The Justice Department has assigned an independent prosecutor to review firearms cases that the Nevada U.S. Attorney’s office allegedly threw to the wayside while feuding with the Reno office of the Bureau of Alcohol, Tobacco, Firearms and Explosives, according to a report by the Reno Gazette-Journal.
The department has assigned a prosecutor and agent to determine whether further action should be taken in those cases, said Judith Appelbaum, acting Assistant Attorney General for the Office of Legislative Affairs, in a letter to three lawmakers inquiring about the matter. She did not identify the prosecutor and agent, but did say the statute of limitations shouldn’t be an issue in any of the cases.
“We can inform you, however, that the cases at issue that were submitted by ATF to (the U.S. Attorneys) for a decision on federal prosecution are being independently reviewed by an experienced prosecutor and agent from outside the District of Nevada,” Appelbaum wrote.“Determinations will be made as to whether further law enforcement action should be undertaken regarding any of these matters.”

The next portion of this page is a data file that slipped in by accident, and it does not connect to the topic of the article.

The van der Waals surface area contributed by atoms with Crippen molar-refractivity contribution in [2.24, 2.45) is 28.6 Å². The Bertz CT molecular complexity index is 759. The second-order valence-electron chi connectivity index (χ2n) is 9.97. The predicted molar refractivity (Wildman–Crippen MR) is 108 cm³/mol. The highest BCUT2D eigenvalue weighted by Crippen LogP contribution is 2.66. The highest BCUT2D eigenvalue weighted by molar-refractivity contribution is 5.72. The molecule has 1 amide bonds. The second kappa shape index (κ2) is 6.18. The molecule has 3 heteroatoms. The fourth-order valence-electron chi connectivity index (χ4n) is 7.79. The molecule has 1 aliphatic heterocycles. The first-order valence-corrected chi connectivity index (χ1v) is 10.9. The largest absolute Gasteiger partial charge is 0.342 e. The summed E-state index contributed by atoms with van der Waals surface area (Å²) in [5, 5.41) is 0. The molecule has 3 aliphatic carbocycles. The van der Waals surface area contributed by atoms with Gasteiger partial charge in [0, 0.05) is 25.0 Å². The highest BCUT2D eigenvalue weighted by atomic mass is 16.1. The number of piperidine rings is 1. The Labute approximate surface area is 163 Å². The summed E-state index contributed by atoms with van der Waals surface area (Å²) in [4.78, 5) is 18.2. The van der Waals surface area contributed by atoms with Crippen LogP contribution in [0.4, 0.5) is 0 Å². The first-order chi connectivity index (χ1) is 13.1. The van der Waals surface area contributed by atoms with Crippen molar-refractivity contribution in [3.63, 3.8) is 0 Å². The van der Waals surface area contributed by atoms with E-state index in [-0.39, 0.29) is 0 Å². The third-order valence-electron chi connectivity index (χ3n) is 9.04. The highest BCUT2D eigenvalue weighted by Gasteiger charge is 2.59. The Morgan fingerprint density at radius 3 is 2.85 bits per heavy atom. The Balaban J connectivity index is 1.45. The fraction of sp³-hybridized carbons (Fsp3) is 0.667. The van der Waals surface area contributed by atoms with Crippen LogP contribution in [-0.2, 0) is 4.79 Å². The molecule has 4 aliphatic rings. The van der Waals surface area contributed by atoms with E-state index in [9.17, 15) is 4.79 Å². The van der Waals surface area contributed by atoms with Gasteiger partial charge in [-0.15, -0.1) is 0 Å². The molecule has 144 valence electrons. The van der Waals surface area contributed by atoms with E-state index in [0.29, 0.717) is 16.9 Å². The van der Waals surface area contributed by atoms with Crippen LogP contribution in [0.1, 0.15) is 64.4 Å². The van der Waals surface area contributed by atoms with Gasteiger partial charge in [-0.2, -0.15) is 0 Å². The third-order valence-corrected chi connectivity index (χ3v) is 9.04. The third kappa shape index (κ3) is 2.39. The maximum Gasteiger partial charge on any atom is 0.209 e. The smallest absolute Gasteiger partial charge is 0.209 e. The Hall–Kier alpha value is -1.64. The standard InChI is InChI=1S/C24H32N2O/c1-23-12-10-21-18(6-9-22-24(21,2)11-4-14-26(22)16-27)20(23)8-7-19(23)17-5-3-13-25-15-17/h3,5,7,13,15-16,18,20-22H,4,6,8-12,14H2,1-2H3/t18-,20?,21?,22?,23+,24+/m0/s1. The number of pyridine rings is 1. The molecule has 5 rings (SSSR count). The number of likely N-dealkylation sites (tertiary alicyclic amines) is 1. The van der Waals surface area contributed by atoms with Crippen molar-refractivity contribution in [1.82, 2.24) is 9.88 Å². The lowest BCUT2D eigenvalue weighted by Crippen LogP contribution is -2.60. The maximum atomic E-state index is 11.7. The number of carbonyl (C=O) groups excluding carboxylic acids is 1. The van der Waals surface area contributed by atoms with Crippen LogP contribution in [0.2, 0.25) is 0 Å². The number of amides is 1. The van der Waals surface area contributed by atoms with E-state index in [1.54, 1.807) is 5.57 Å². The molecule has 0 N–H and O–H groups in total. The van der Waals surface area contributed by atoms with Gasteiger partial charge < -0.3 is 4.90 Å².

The probe began when the Reno Gazette-Journal published an investigation in October of what it called a year-long feud between ATF and the Nevada U.S. Attorney’s office, headed by Dan Bogden. Federal prosecutors in Nevada had refused to prosecute a number of offenders ATF caught illegally buying or selling firearms and drugs, the article said.
Sen. Charles Grassley (R-Iowa), the ranking member of the Senate Judiciary Committee, told the newspaper that the department needs to open up about the alleged breakdown between the federal offices in Nevada.
“The Justice Department put itself and the residents of Reno in a bad position by allowing the problems to fester between the Reno U.S. Attorney’s office and the ATF,” Grassley said in an email to the Reno Journal Gazette. “Their attempt to correct the mistakes of the past is a step in the right direction, but we still need to know how the problem ever reached such a crescendo and the impact on the people of the Reno area and the American taxpayer.”
Sen. Dean Heller, a Republican from Nevada, said the department’s response on Friday was “completely inadequate.”
“Senator Heller will continue to work with Senator Grassley and [Rep. Mark] Amodei [R-Nev.] to find out why this breakdown within the Department of Justice occurred and how they plan to resolve it,” Chandler Smith, spokeswoman for Heller, told the newspaper.